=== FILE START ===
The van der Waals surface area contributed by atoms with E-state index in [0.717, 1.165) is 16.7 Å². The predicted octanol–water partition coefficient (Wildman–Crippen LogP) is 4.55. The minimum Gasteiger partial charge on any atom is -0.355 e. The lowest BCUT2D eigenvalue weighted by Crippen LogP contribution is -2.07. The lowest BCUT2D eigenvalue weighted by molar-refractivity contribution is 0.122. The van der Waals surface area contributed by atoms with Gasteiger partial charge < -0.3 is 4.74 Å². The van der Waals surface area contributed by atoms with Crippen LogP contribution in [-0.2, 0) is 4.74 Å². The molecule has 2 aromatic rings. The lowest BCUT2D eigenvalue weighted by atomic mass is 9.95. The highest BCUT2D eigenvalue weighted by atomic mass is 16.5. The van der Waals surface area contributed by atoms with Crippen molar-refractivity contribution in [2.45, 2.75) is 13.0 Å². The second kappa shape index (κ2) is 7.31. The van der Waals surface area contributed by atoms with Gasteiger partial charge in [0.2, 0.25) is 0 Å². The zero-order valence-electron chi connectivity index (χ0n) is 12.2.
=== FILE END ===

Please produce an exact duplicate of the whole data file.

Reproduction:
The van der Waals surface area contributed by atoms with E-state index in [0.717, 1.165) is 16.7 Å². The predicted octanol–water partition coefficient (Wildman–Crippen LogP) is 4.55. The minimum Gasteiger partial charge on any atom is -0.355 e. The lowest BCUT2D eigenvalue weighted by Crippen LogP contribution is -2.07. The lowest BCUT2D eigenvalue weighted by molar-refractivity contribution is 0.122. The van der Waals surface area contributed by atoms with Gasteiger partial charge < -0.3 is 4.74 Å². The van der Waals surface area contributed by atoms with Crippen LogP contribution in [-0.2, 0) is 4.74 Å². The molecule has 2 aromatic rings. The lowest BCUT2D eigenvalue weighted by atomic mass is 9.95. The highest BCUT2D eigenvalue weighted by atomic mass is 16.5. The van der Waals surface area contributed by atoms with Crippen molar-refractivity contribution in [2.45, 2.75) is 13.0 Å². The second kappa shape index (κ2) is 7.31. The van der Waals surface area contributed by atoms with Gasteiger partial charge in [0.2, 0.25) is 0 Å². The zero-order valence-electron chi connectivity index (χ0n) is 12.2.